Long-duration energy storage: The missing piece of the power sector puzzle for net zero
Loch Lochy, site of the Coire Glas project | Credit: SSE
Jim Smith, Managing Director for SSE Renewables explains why projects like the Coire Glas pumped hydro storage scheme are needed to help the UK achieve its goal of net zero greenhouse gas emissions by 2050.
In the not too distant future wind and solar will be generating most of the power the country needs, but the big question is what will be the balance of other technologies needed to ensure security of supply.
In the UK today, we mainly rely on gas-fired power stations to balance the grid, ensuring supply meets demand, but that has carbon emissions associated with it. We also know there are already periods during the year when renewables are providing more electricity than the country needs at that moment and whilst we can store very small amounts and export some; increasing levels are going to waste. Just last year, enough renewable power to supply a million homes for an entire year was wasted.
A big part of the solution is energy storage, which comes in many forms. There are of course lithium-ion batteries which are great for rapid, short-term system response but are not cost-effective for longer durations.
Long-duration storage can help reduce the cost of meeting the UK’s net zero target by storing excess renewable energy for longer periods of time, for several hours or days, to deal with extended periods of low wind or solar output.
While innovative forms of storage like hydrogen and compressed air may well play an important role in the future, today there is already a tried and tested long-duration storage technology which has been around for decades and is experiencing a global renaissance – pumped hydro storage.
Pumped hydro storage is the world’s largest, most proven, cost-efficient, and mature electricity storage technology and is deployed heavily across China, Japan, the United States and Europe to support the integration of increasing levels of variable renewables.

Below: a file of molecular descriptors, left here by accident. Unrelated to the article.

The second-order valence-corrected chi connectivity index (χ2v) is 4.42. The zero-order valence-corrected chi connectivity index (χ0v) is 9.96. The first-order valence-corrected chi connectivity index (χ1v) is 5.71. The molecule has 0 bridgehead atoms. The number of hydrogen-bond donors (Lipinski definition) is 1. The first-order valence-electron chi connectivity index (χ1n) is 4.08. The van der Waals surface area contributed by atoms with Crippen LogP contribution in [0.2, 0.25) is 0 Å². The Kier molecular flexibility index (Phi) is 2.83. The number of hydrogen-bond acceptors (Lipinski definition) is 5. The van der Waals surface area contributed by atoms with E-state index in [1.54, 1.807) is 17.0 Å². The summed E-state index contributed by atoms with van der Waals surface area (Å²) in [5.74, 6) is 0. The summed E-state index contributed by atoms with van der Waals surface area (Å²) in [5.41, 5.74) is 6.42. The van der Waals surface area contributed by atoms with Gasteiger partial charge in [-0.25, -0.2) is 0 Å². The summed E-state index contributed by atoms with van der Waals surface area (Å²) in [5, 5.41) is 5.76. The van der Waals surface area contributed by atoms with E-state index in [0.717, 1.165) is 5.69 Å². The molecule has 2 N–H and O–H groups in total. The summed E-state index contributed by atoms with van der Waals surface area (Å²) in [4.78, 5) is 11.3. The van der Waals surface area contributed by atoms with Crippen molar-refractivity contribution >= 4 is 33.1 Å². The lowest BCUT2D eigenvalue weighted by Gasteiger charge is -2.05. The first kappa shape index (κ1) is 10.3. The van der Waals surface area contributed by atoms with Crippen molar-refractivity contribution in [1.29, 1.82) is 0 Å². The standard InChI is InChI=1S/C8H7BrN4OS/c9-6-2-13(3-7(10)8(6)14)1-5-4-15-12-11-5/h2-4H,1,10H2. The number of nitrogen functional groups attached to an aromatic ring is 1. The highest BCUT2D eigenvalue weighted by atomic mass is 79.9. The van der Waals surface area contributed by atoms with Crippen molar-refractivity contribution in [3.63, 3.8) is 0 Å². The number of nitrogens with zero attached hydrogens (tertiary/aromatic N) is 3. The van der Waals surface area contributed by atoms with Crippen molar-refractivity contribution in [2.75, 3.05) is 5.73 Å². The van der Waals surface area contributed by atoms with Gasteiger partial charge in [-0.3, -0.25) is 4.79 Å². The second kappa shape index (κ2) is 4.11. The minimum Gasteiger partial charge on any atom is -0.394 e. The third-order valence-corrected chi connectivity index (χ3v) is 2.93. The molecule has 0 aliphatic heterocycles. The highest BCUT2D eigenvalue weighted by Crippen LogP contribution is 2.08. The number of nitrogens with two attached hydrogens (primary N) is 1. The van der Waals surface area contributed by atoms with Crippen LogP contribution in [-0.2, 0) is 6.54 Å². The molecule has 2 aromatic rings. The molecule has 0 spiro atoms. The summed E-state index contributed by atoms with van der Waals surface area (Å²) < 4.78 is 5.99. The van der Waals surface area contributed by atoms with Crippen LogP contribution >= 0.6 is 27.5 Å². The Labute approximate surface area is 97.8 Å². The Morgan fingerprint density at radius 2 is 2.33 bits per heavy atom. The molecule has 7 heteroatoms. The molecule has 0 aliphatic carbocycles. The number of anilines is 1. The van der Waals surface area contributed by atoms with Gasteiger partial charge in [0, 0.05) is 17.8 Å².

At Coire Glas in Scotland’s Great Glen, SSE has a pumped storage project ready to go. If built, it would have capacity to generate up to 1500MW of electricity with 30GWh of storage - enough to power around 3 million UK homes for up to 24 hours non-stop.
Research commissioned by SSE, by flexibility modelling experts at Imperial College London found that just 4.5GW of new, long-duration pumped hydro storage, with 90GWh of storage could save up to £690m per year in energy system costs by 2050. That is the equivalent to 3 Coire Glas projects.
The study found that most of the savings to the energy system would be from the avoided capital expenditure in higher cost electricity generation technologies, such as new nuclear that would otherwise be needed to meet net zero by 2050 whilst also meeting security of supply.
Importantly, the report highlighted that despite all of the benefits which new long-duration pumped hydro storage projects would bring, the current policy and market framework is unlikely to unlock the investment needed. This is because the long-duration and low carbon capability of technologies like pumped storage are not sufficiently valued.
In the coming weeks, BEIS and Ofgem will publish an update to their Smart Systems and Flexibility Plan which is an opportunity to set out an overarching framework and accompanying actions to support the deployment of these vital technologies.
It’s time to put in place the missing piece of the power sector puzzle to reach net zero.
Find out more at coireglas.com
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